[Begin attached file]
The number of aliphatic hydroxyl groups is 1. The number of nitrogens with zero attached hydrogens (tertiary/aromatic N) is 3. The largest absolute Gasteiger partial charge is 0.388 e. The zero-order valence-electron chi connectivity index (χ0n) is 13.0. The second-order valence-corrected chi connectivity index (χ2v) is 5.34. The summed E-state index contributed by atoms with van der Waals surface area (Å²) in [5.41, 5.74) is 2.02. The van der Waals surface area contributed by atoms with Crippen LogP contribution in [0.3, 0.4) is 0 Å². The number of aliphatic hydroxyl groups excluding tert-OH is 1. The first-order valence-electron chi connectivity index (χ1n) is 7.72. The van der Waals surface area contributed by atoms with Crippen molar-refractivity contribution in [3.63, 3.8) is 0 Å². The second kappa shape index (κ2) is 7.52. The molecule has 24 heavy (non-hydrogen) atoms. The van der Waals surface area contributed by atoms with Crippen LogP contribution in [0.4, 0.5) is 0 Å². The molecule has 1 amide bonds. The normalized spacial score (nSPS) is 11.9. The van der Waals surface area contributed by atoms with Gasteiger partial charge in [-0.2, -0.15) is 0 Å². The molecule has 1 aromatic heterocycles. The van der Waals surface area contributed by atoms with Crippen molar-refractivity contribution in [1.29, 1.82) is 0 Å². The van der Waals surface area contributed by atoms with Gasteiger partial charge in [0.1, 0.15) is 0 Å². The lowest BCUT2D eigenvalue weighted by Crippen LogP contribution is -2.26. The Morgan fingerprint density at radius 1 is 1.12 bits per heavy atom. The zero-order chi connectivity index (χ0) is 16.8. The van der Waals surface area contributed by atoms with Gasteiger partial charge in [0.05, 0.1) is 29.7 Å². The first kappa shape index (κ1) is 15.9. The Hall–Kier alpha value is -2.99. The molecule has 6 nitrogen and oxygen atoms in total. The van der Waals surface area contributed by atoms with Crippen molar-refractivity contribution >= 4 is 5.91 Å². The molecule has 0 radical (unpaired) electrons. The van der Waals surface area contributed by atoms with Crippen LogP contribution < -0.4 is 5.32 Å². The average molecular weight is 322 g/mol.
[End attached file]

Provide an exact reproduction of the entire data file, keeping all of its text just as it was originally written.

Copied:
The number of aliphatic hydroxyl groups is 1. The number of nitrogens with zero attached hydrogens (tertiary/aromatic N) is 3. The largest absolute Gasteiger partial charge is 0.388 e. The zero-order valence-electron chi connectivity index (χ0n) is 13.0. The second-order valence-corrected chi connectivity index (χ2v) is 5.34. The summed E-state index contributed by atoms with van der Waals surface area (Å²) in [5.41, 5.74) is 2.02. The van der Waals surface area contributed by atoms with Crippen LogP contribution in [0.3, 0.4) is 0 Å². The number of aliphatic hydroxyl groups excluding tert-OH is 1. The first-order valence-electron chi connectivity index (χ1n) is 7.72. The van der Waals surface area contributed by atoms with Crippen molar-refractivity contribution in [3.63, 3.8) is 0 Å². The second kappa shape index (κ2) is 7.52. The molecule has 24 heavy (non-hydrogen) atoms. The van der Waals surface area contributed by atoms with Crippen LogP contribution in [0.4, 0.5) is 0 Å². The molecule has 1 amide bonds. The normalized spacial score (nSPS) is 11.9. The van der Waals surface area contributed by atoms with Gasteiger partial charge in [-0.2, -0.15) is 0 Å². The molecule has 1 aromatic heterocycles. The van der Waals surface area contributed by atoms with Crippen molar-refractivity contribution in [1.29, 1.82) is 0 Å². The van der Waals surface area contributed by atoms with Gasteiger partial charge in [0.1, 0.15) is 0 Å². The lowest BCUT2D eigenvalue weighted by Crippen LogP contribution is -2.26. The Morgan fingerprint density at radius 1 is 1.12 bits per heavy atom. The zero-order chi connectivity index (χ0) is 16.8. The van der Waals surface area contributed by atoms with Gasteiger partial charge in [0.05, 0.1) is 29.7 Å². The first kappa shape index (κ1) is 15.9. The Hall–Kier alpha value is -2.99. The molecule has 6 nitrogen and oxygen atoms in total. The van der Waals surface area contributed by atoms with Crippen molar-refractivity contribution >= 4 is 5.91 Å². The molecule has 0 radical (unpaired) electrons. The van der Waals surface area contributed by atoms with Crippen LogP contribution < -0.4 is 5.32 Å². The average molecular weight is 322 g/mol.